Interconnecting OSPF Discontiguous Areas

In a multi-area OSPF network, all areas must be connected to the backbone area Zero (0), otherwise, no inter-area communications are possible.  Now, since Area 0 is the backbone, it must be a contiguous area.

Let’s start today’s post with these two statements. There are situations in which these rules are broken, whether caused by design problems, hardware issues or some broken link and so on.

Today there are two scenarios that would like to mention:  Discontiguous backbone and discontiguous nonzero areas.

Interconnecting Discontiguous Backbone Area

Previously I wrote a post about how to solve situations where it is not possible to connect nonzero areas to the backbone using virtual links and the possibility of using GRE encapsulation for this purpose.    Both solutions can be applied to connect the backbone area.

Let’s use the following example to illustrate the problem and possible solutions.

OSPF-CONN-DISC-01

Let’s say we have the above network configured.    The routers are configured as follows:

 

R1:

!
interface Loopback0
ip address 1.1.1.1 255.255.255.255
ip ospf 1 area 0
!
interface Ethernet0/0
ip address 192.168.13.1 255.255.255.0
ip ospf 1 area 0
!
interface Ethernet0/1
ip address 10.10.10.1 255.255.255.0
ip ospf 1 area 0
!
interface Serial1/0
ip address 192.168.12.1 255.255.255.0
ip ospf 1 area 0
!
router ospf 1
router-id 0.0.0.1
!

R2:

!
interface Loopback0
ip address 2.2.2.2 255.255.255.255
ip ospf 1 area 0
!
interface Ethernet0/0
ip address 192.168.24.2 255.255.255.0
ip ospf 1 area 0
!
interface Ethernet0/1
ip address 10.10.20.1 255.255.255.0
ip ospf 1 area 0
!
interface Serial1/0
ip address 192.168.12.2 255.255.255.0
ip ospf 1 area 0
!
router ospf 1
router-id 0.0.0.2
!

R3:

!
interface Loopback0
ip address 3.3.3.3 255.255.255.255
ip ospf 1 area 0
!
interface Loopback1
ip address 33.33.33.33 255.255.255.255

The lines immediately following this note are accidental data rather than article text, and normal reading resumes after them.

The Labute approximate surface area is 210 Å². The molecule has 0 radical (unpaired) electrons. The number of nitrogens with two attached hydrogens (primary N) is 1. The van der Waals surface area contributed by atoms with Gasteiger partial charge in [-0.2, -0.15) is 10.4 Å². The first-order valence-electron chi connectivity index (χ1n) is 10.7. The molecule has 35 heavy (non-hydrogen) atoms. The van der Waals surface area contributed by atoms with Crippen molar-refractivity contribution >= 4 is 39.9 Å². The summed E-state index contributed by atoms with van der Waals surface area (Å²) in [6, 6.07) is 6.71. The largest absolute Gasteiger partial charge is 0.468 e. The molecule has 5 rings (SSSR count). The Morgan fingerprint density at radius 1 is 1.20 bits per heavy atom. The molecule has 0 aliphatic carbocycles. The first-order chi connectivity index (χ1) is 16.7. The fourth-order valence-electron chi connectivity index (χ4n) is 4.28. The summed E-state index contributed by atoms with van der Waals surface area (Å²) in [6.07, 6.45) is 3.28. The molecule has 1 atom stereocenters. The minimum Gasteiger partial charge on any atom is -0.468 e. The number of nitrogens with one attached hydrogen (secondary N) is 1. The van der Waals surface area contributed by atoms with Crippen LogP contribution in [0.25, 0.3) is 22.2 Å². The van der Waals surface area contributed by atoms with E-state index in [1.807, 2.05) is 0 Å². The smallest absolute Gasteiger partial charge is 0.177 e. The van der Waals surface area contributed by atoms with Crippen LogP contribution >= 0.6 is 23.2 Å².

ip ospf 1 area 567
!
interface Ethernet0/0
ip address 192.168.13.3 255.255.255.0
ip ospf 1 area 0
!
interface Serial1/0
ip address 192.168.35.3 255.255.255.0
ip ospf 1 area 567
serial restart-delay 0
!
router ospf 1
router-id 0.0.0.3
!

R4:

!
interface Loopback0
ip address 4.4.4.4 255.255.255.255
ip ospf 1 area 0
!
interface Loopback1
ip address 44.44.44.44 255.255.255.255
ip ospf 1 area 567
!
interface Ethernet0/0
ip address 192.168.24.4 255.255.255.0
ip ospf 1 area 0
!
interface Serial1/0
ip address 192.168.46.4 255.255.255.0
ip ospf 1 area 567
!
router ospf 1
router-id 0.0.0.4
!

R5:

!
interface Loopback0
ip address 5.5.5.5 255.255.255.255
ip ospf 1 area 567
!
interface Ethernet0/0
ip address 192.168.100.5 255.255.255.0
ip ospf 1 area 567
!
interface Serial1/0
ip address 192.168.35.5 255.255.255.0
ip ospf 1 area 567
!
router ospf 1
router-id 0.0.0.5
!

R6:

!
interface Loopback0
ip address 6.6.6.6 255.255.255.255
ip ospf 1 area 567
!
interface Ethernet0/0
ip address 192.168.100.6 255.255.255.0
ip ospf 1 area 567
!
interface Serial1/0
ip address 192.168.46.6 255.255.255.0
ip ospf 1 area 567
serial restart-delay 0
!
router ospf 1
router-id 0.0.0.6
!

R7:

!
interface Loopback0
ip address 7.7.7.7 255.255.255.255
ip ospf 1 area 567
!
interface Ethernet0/0
ip address 192.168.100.7 255.255.255.0
ip ospf 1 area 567
!
router ospf 1
router-id 0.0.0.7
!

The network is stable, no problems so far, life is good.

Let’s take a look to the routing table of R1:

OSPF-CONN-DISC-01-1

As can be seen in the above output, R1 has full visibility of the network.

Then after a while, Murphy’s Law occurs.  “If anything can go wrong, it will.”   A construction worker down the street accidentally breaks a fiber link.   It turns out that the link between R1 and R2 runs through the broken fiber. What would be the effect on this?   Yeah, you guessed right.   A discontiguous OSPF Backbone.

OSPF-CONN-DISC-02

Now, R1 has lost visibility of the networks advertised by R2 and vice versa.   R2 can reach the networks in Area 567 but is unable to reach any network advertised by R1.

Let’s take a look at both routing tables.

OSPF-CONN-DISC-03

OSPF-CONN-DISC-04

Have you noticed the difference?  But what about the routing table of R7?

OSPF-CONN-DISC-05

The routes to R1 and R2 are still reachable from there.   This is because R3 and R4 acting as ABR’s are able to advertise these routes.    Instead, R1 only see R3 as ABR and R2 only see R4 as ABR. Therefore, they only receive the routes from the routers in area 567.

Let me stop here to make a note on this:

This problem could be prevented by using Virtual-Links as a backup and for redundancy.  Let me explain this a little bit more.

If we had a pre-configured virtual link between routers R3 and R4 an LSA will trigger SFP recalculation when the construction worker broke the link.  Then the traffic between R1 and R2 will use Area 567 as transit to communicate.  In other words, the backbone will remain continuous due redundant links.   After the broken link was repaired, the SFP will be recalculated again and everything will be back to normal.